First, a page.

Production Blog

Tips to Get Seed in Planting Condition

Pamela Smith
By  Pamela Smith , Crops Technology Editor
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Avoid sticky situations by checking the condition of seed in the planter. (DTN photo by Pamela Smith)

Athletes stretch before a game. You warm a tractor up before hitting full throttle. Even the barbecue grill gets brought to temp before slapping on a burger. But are you properly conditioning corn and soybean seed prior to planting?

Farmers spend a lot of time and money making sure they have the latest equipment to precisely place seed, but those measures don't guarantee the seed flows correctly through the planter. Dana Harder, field agronomist with Burrus Seed, recommends bringing seed up to ambient temperatures before planting to avoid a gummed-up mess.

"A lot of seed is stored in the shed on cold concrete floors. Preconditioning seed by letting it equilibrate to the approximate temperature in the field is a good practice to help with flowability," Harder told DTN.

Harder said research has shown the probability for condensation increases when ambient temperatures are more than 20 degrees warmer than seed temperature. As the spring season progresses toward summer, temperatures and humidity swings tend to increase the potential for condensation on seed pulled directly out of storage, he noted.

The container the seed is stored in also makes a difference in how fast it acclimates. Bags contain less seed and therefore are likely to warm up faster, he noted. "A poly bag isn't going to be as much of a barrier to getting temperature equalized as a pro box," Harder said.

"We like to see seed given a day or two to acclimate to field conditions," Harder said. "It's always important to check to see if there is dampness or stickiness as the planter is filled. Seed lubricants can sometimes help ease these issues, especially if you don't have time to precondition seed."


Seed treatments applied to help protect from all sorts of early-season threats are hygroscopic or "water-loving."

"Water is a carrier in the application process," Harder said. "But this also means treated seed can readily absorb moisture under humid environments. It also means the surface area of treated seed is larger, which allows for greater absorption of moisture."

The type of planter can also be a factor. Bulk-fill and vacuum-style planters move and concentrate airflow, Harder noted. This concentrated air is often warmer than ambient air temperatures because of the heat generated by fans used to move seed.

"This results in a more humid environment inside the planter and can increase seed stickiness. Seed can readily generate static electricity by rubbing against the plastic parts within the planter unit and result in seed hang up," Harder added.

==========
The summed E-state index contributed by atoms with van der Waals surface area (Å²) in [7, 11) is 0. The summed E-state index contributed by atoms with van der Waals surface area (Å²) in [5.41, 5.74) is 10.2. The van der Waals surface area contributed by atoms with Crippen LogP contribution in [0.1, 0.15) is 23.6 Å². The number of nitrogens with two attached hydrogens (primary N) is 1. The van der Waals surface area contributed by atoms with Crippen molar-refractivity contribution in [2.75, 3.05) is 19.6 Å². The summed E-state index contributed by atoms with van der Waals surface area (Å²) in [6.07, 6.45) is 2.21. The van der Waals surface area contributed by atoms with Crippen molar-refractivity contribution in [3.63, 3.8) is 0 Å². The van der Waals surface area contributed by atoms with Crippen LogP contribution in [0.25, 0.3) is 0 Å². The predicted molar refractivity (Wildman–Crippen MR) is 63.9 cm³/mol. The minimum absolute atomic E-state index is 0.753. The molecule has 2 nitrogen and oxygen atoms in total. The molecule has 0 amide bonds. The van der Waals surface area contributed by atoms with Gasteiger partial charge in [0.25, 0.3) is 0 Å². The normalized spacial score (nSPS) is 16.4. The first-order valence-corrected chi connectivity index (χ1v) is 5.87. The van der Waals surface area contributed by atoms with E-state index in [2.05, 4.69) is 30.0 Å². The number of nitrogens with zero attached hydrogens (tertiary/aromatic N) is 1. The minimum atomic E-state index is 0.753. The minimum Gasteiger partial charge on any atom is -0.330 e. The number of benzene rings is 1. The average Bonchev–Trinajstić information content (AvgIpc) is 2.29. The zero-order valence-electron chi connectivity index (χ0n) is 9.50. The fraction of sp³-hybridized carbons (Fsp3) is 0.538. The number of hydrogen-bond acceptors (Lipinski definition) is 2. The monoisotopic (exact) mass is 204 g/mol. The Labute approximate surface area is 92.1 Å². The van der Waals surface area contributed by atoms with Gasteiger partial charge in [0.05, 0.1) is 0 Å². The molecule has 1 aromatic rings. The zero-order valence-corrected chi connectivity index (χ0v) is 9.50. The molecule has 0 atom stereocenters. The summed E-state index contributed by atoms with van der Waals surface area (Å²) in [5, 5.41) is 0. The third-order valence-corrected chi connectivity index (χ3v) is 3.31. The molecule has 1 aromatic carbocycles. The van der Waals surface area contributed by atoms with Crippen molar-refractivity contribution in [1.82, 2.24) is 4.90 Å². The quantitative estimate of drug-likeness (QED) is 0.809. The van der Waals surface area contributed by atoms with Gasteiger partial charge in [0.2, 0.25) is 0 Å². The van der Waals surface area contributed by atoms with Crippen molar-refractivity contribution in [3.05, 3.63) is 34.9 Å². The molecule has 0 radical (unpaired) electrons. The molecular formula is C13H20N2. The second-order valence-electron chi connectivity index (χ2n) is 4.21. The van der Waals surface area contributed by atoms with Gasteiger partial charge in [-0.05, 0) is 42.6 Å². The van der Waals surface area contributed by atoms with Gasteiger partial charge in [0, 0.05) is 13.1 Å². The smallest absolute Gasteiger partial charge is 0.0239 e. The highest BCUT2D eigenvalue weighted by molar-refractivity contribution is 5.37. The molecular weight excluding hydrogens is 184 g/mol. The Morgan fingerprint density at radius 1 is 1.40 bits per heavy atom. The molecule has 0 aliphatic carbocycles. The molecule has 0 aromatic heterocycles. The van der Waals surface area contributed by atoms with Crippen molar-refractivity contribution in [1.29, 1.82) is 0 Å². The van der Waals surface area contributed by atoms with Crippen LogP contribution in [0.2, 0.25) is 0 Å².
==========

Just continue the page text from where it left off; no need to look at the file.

Seed lubricants come in several forms but check the planter manual before choosing one. Manufacturer recommendations do vary.

Here's how Harder classifies the options.

Graphite -- serves as a lubricant to decrease mechanical wear and acts as an electrical conductor to ground static electricity in the planter. Using too much can decrease singulation and dirty up planter sensors and cause them to read inaccurately.

Talc -- can act as a drying agent by filling the hygroscopic pores in the treated seed and preventing moisture from being absorbed. It also acts as an electrical insulator to prevent transfer of static electricity. Excessive talc can result in off-target dust of seed-applied insecticides.

Fluency agents -- act as a lubricant to decrease wear in mechanical parts and serve as an electrical insulator. They can reduce seed treatment dust off and are less messy than graphite, but they can also be waxy. Too much can make the planter meter sticky or gummy, particularly in humid planting conditions, and result in seeding skips.


Thoroughly mix in any seed lubricant. "Research has shown partially mixed lubricant only improved seed flow by 12%, compared to not using any lubricant at all. However, if a seed lubricant is thoroughly mixed, seed flowability improved 156% compared to using no lubricant," Harder said.

"But by far, the big mistake farmers make is using too much lubricant. They can be helpful in some cases, but this is also a situation where too much of a good thing can be too much."

What if you have a planting delay and need to pull the seed back into a protected environment? "Begin the precondition process when planting becomes suitable again," Harder says. "It's important to be pragmatic on this process. It can be as simple as opening the shed doors in advance so that temperature and humidity acclimate."

Find the complete blog from Dana Harder, Burrus Seed field agronomist, here:…

Want to check how well your planter performed? Try flagging corn emergence. Read how to do it here:…

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